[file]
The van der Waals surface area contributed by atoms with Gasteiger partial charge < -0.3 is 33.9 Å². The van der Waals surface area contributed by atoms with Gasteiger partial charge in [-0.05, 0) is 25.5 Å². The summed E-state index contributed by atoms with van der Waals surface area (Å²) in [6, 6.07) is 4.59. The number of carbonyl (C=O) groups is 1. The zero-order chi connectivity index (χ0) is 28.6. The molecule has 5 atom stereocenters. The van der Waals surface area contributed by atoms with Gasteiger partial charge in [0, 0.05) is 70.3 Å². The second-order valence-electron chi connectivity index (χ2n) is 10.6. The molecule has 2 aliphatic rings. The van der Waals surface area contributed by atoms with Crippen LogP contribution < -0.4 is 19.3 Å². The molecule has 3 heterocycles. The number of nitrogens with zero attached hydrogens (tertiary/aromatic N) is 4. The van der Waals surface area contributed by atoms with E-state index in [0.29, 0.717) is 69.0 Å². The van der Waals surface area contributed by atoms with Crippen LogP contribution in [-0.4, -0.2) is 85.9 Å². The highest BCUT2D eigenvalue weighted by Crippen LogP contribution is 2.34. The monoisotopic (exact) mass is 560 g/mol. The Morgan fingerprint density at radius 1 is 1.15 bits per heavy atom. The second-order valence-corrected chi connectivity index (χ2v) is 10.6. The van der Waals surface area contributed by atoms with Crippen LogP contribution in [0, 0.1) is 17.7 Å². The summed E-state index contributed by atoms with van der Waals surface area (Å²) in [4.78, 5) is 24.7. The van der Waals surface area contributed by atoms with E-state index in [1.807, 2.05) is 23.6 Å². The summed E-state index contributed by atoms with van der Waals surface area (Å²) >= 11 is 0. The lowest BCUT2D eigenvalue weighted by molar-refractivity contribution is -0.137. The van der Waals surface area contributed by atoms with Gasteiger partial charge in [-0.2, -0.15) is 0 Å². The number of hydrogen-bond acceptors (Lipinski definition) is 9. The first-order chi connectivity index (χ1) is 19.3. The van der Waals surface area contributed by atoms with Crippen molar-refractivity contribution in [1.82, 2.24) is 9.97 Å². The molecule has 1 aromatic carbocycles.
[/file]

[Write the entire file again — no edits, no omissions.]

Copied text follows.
The van der Waals surface area contributed by atoms with Gasteiger partial charge < -0.3 is 33.9 Å². The van der Waals surface area contributed by atoms with Gasteiger partial charge in [-0.05, 0) is 25.5 Å². The summed E-state index contributed by atoms with van der Waals surface area (Å²) in [6, 6.07) is 4.59. The number of carbonyl (C=O) groups is 1. The zero-order chi connectivity index (χ0) is 28.6. The molecule has 5 atom stereocenters. The van der Waals surface area contributed by atoms with Gasteiger partial charge in [0, 0.05) is 70.3 Å². The second-order valence-electron chi connectivity index (χ2n) is 10.6. The molecule has 2 aliphatic rings. The van der Waals surface area contributed by atoms with Crippen LogP contribution < -0.4 is 19.3 Å². The molecule has 3 heterocycles. The number of nitrogens with zero attached hydrogens (tertiary/aromatic N) is 4. The van der Waals surface area contributed by atoms with E-state index in [0.29, 0.717) is 69.0 Å². The van der Waals surface area contributed by atoms with Crippen LogP contribution in [-0.4, -0.2) is 85.9 Å². The highest BCUT2D eigenvalue weighted by Crippen LogP contribution is 2.34. The monoisotopic (exact) mass is 560 g/mol. The Morgan fingerprint density at radius 1 is 1.15 bits per heavy atom. The second-order valence-corrected chi connectivity index (χ2v) is 10.6. The van der Waals surface area contributed by atoms with Crippen LogP contribution in [0, 0.1) is 17.7 Å². The summed E-state index contributed by atoms with van der Waals surface area (Å²) in [4.78, 5) is 24.7. The van der Waals surface area contributed by atoms with E-state index in [1.807, 2.05) is 23.6 Å². The summed E-state index contributed by atoms with van der Waals surface area (Å²) >= 11 is 0. The lowest BCUT2D eigenvalue weighted by molar-refractivity contribution is -0.137. The van der Waals surface area contributed by atoms with Gasteiger partial charge in [-0.2, -0.15) is 0 Å². The number of hydrogen-bond acceptors (Lipinski definition) is 9. The first-order chi connectivity index (χ1) is 19.3. The van der Waals surface area contributed by atoms with Crippen molar-refractivity contribution in [1.82, 2.24) is 9.97 Å². The molecule has 1 aromatic carbocycles.